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Asthma

Asthma is a common chronic respiratory disease, which can be serious if it is not controlled. Like other diseases, a lack of diversity in the microbiota can favor its development.

There are around 334 million asthmatics in the world. Children are more affected than adults (14% compared to 6%, on average). 

Variable severity

The attacks that characterize asthma are due to inflammation of the bronchi in reaction to triggers, causing diffuse obstruction of the airways. Breathing problems follow, with  varying severity and frequency from one patient to another.

Numerous risk factors

Asthma develops in people who have a genetic predisposition (allergies, prematurity) and/or who are exposed to environmental factors like allergens (pollens, dust mites), tobacco smoke, or air pollution. Strong emotions, cold air and physical exercise can also trigger attacks. However, several studies have established a link with dysbiosis of the intestinal microbiota and the pulmonary microbiota, suggesting that these bacterial ecosystems play a role. 

An incurable disease

Although there is no cure for asthma, it is possible to manage it with rescue treatments, which quickly lessen the intensity of an attack, and controller treatments, which aim to reduce the frequency and severity of attacks.
Preclinical studies on the connection between microbiota and asthma suggest that a change in microbiota could prevent this disease and justify research efforts on probiotics and prebiotics.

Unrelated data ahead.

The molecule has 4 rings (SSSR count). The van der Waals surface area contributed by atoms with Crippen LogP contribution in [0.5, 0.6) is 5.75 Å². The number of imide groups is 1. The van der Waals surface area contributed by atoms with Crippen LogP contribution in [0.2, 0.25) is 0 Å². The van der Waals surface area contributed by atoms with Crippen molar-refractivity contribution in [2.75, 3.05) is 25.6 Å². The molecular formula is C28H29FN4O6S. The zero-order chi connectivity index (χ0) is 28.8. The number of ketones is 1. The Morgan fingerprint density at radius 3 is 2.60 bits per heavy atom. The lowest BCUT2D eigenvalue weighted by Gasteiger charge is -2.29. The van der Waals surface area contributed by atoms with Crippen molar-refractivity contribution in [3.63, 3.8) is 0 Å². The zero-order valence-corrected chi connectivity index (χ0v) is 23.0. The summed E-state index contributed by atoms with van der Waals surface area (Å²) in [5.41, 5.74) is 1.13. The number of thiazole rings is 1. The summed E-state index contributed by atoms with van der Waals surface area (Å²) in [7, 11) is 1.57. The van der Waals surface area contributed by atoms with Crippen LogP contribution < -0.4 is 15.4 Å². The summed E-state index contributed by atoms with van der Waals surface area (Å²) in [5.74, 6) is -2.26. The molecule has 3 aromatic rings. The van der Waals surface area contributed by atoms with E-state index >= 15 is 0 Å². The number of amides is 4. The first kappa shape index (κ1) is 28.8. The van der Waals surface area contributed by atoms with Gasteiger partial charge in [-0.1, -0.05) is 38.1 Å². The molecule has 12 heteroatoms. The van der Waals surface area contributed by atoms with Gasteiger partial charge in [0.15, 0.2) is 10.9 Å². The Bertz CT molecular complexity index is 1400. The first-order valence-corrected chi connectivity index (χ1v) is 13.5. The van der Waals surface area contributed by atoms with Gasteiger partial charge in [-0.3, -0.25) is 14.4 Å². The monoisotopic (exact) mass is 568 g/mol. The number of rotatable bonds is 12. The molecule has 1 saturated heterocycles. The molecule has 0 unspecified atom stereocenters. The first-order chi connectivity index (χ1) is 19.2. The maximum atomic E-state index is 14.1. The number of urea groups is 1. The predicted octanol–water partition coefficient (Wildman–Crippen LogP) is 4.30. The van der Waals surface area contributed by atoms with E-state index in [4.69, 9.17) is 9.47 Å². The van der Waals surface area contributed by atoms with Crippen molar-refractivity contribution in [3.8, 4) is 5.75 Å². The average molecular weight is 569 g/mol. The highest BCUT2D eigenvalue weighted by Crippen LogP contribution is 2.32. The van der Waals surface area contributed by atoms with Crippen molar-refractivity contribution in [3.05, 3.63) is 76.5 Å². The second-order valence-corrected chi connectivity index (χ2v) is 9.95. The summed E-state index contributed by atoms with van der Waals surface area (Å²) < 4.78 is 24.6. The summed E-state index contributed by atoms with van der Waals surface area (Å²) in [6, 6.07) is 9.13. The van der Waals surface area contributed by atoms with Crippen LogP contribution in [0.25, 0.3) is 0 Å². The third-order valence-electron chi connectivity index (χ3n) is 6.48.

Sources :
Abrahamsson TR, Jakobsson HE, Andersson AF, et al. Low gut microbiota diversity in early infancy precedes asthma at school age. Clin Exp Allergy 2013.
Hilty M, Burke C, Pedro H, et al. Disordered microbial communities in asthmatic airways. PLoS One. 2010;5(1):e8578.
Global burden of disease due to asthma. The global Asthma Report 2014. http://www.globalasthmareport.org/burden/burden.php
Asthme. Dossier Inserm http://www.inserm.fr/thematiques/physiopathologie-metabolisme-nutrition/dossiers-d-information/asthme
Site de l'Institut de veille sanitaire. InVS http://invs.santepubliquefrance.fr//Dossiers-thematiques/Maladies-chroniques-et-traumatismes/Asthme
Tsicopoulos A. Inserm U1019, CNRS UMR 8204, Univ Lille Nord de France, Institut Pasteur de Lille. Microbiote et allergie. http://www.aart-toulouse.org/AARTDOCS/RESUMES/Resumes_C_121.pdf
Vael C, Nelen V, Verhulst S, Goossens H, Desager K. Early intestinal Bacteroides fragilis colonisation and development of asthma. BMC Pulm Med 2008: 8: 19.
Songjinda P, Nakayama J, Tateyama A, et al. Differences in developing intestinal microbiota between allergic and nonallergic infants: a pilot study in Japan. Biosci Biotechnol Biochem 2007 ; 71 : 2338-42.
Vael C, Vanheirstraeten L, Desager KN, et al. Denaturing gradient gel electrophoresis of neonatal intestinal microbiota in relation to the development of asthma. BMC Microbiol 2011 ; 11 : 68.
Fonseca VM, Milani TM, Prado R, et al. Oral administration of Saccharomyces cerevisiae UFMG A-905 prevents allergic asthma in mice. Respirology. 2017 Feb 6.
Juan Z, Zhao-Ling S, Ming-Hua Z, et al. Oral administration of Clostridium butyricum CGMCC0313-1 reduces ovalbumin-induced allergic airway inflammation in mice. Respirology. 2017 Jan 25.